Authors Group Defies Bestseller Mentality
As author Richard Buzzell travelled through the world of book promotion over the last couple of years, he couldn’t help but get the sense that he was swimming in a sea of vampire and fantasy novels. Knowing that he would never reach his target audience through sites catering to these kinds of books, he saw the need for a site dedicated to the genre of contemporary fiction. Along with a few other similar-minded writers, he started the site http://thecontemporaryedge.com.
The purpose of the site is to provide a place where readers of contemporary fiction can encounter new authors working in this genre. Calling themselves the New Edge Authors, Buzzell, Xavier Leret, Terri Giuliano Long, Tess Hardwick and Greg Allen know that they’re facing the considerable obstacle that is the bestseller mentality. Permeating throughout the book world, this mentality tacitly equates the appeal of a book with the amount of marketing hype associated with it. This works well for large publishers who have the financial resources required to generate the volume of marketing necessary to produce bestsellers.
The New Edge Authors believe that the bestseller obsession comes at the price of a bestseller formula that’s based on reproducing previously successful books as closely as possible without actually cloning them. This industry desire to recycle earlier bestsellers has the effect of turning originality into a marketing faux pas. The Contemporary Edge site is aimed at those readers who are looking for writers willing to deliberately buck this recycling trend.
Judging by the number of Twilight-clone books being written, it seems obvious that quite a few writers have bought into the bestseller mentality. For Buzzell’s group, giving up any ambition to get rich from writing is the starting point for their work. Not that they’re intent on being starving artists, but within the indie publishing model, it’s possible for writers to survive financially while targeting much smaller readerships than those required for bestsellerdom.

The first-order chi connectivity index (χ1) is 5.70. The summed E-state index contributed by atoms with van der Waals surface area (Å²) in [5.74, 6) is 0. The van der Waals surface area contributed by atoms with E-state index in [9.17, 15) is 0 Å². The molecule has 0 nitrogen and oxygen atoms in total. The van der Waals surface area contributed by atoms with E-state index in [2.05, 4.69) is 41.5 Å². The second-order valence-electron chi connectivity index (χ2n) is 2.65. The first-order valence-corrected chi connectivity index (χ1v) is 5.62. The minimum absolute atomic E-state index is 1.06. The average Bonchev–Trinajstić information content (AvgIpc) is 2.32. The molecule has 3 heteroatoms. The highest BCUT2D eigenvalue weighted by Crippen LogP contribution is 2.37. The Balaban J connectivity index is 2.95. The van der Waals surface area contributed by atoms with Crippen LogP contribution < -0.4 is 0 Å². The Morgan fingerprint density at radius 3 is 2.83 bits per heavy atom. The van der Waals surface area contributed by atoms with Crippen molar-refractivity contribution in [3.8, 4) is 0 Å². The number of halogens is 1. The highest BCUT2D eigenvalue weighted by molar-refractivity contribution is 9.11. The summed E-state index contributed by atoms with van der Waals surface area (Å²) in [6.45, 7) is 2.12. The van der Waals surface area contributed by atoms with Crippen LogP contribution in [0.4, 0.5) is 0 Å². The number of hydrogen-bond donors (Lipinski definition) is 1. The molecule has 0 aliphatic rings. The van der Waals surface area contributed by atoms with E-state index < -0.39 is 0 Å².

Buzzell thinks that the most pernicious effect of the bestseller mentality is the way that readers have been conditioned to associate a book’s value with its sales numbers. He maintains that many readers are reluctant to champion a book that doesn’t have a load of marketing hype behind it. He’s hoping that Contemporary Edge will be able to reach the kind of readers who have the self-confidence required to support un-hyped writers.
One of the challenges of having a site specific to contemporary fiction is dealing with requests to define the term. Buzzell provides the following semi-facetious definition: fiction that includes no vampires, zombies, werewolves, succubi, time-travellers, shape-shifters, wizards, warlocks, dragons, aliens or robots. Beyond these restrictions, he generally leaves it up to both readers and writers to provide whatever definition works best for them.
Buzzell understands that his group is going to need to invest some considerable effort to be able to provide the kind of filter that readers can trust to introduce them to worthwhile works of fiction. If successful, it should become possible for writers to find a readership without needing to become bestsellers.
The New Edge Authors hope to be ten members by the end of the year. Anyone wishing to join their ranks can apply through the site.